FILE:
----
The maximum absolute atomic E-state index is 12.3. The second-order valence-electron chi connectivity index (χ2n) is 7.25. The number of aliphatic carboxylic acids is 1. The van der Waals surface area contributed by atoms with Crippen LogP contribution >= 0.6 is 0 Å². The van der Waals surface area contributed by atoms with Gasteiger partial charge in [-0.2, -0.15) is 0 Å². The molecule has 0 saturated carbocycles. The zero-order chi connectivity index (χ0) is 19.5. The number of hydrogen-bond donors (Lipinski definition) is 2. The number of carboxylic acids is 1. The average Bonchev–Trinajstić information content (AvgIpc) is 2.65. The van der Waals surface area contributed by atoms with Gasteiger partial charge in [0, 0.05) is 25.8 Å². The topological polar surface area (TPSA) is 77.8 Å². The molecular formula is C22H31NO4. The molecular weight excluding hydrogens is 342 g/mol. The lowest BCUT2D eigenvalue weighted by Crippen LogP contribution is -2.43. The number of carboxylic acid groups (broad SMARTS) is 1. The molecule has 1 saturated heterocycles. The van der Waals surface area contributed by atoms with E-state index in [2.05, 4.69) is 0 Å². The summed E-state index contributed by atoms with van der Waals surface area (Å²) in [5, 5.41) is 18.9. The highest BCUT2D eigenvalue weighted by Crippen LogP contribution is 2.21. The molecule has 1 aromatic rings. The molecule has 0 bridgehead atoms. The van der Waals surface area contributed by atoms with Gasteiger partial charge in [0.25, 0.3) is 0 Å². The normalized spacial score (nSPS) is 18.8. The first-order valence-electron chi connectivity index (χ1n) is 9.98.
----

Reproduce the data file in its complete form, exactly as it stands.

The maximum absolute atomic E-state index is 12.3. The second-order valence-electron chi connectivity index (χ2n) is 7.25. The number of aliphatic carboxylic acids is 1. The van der Waals surface area contributed by atoms with Crippen LogP contribution >= 0.6 is 0 Å². The van der Waals surface area contributed by atoms with Gasteiger partial charge in [-0.2, -0.15) is 0 Å². The molecule has 0 saturated carbocycles. The zero-order chi connectivity index (χ0) is 19.5. The number of hydrogen-bond donors (Lipinski definition) is 2. The number of carboxylic acids is 1. The average Bonchev–Trinajstić information content (AvgIpc) is 2.65. The van der Waals surface area contributed by atoms with Gasteiger partial charge in [0, 0.05) is 25.8 Å². The topological polar surface area (TPSA) is 77.8 Å². The molecular formula is C22H31NO4. The molecular weight excluding hydrogens is 342 g/mol. The lowest BCUT2D eigenvalue weighted by Crippen LogP contribution is -2.43. The number of carboxylic acid groups (broad SMARTS) is 1. The molecule has 1 saturated heterocycles. The van der Waals surface area contributed by atoms with E-state index in [2.05, 4.69) is 0 Å². The summed E-state index contributed by atoms with van der Waals surface area (Å²) in [5, 5.41) is 18.9. The highest BCUT2D eigenvalue weighted by Crippen LogP contribution is 2.21. The molecule has 1 aromatic rings. The molecule has 0 bridgehead atoms. The van der Waals surface area contributed by atoms with Gasteiger partial charge in [0.25, 0.3) is 0 Å². The normalized spacial score (nSPS) is 18.8. The first-order valence-electron chi connectivity index (χ1n) is 9.98.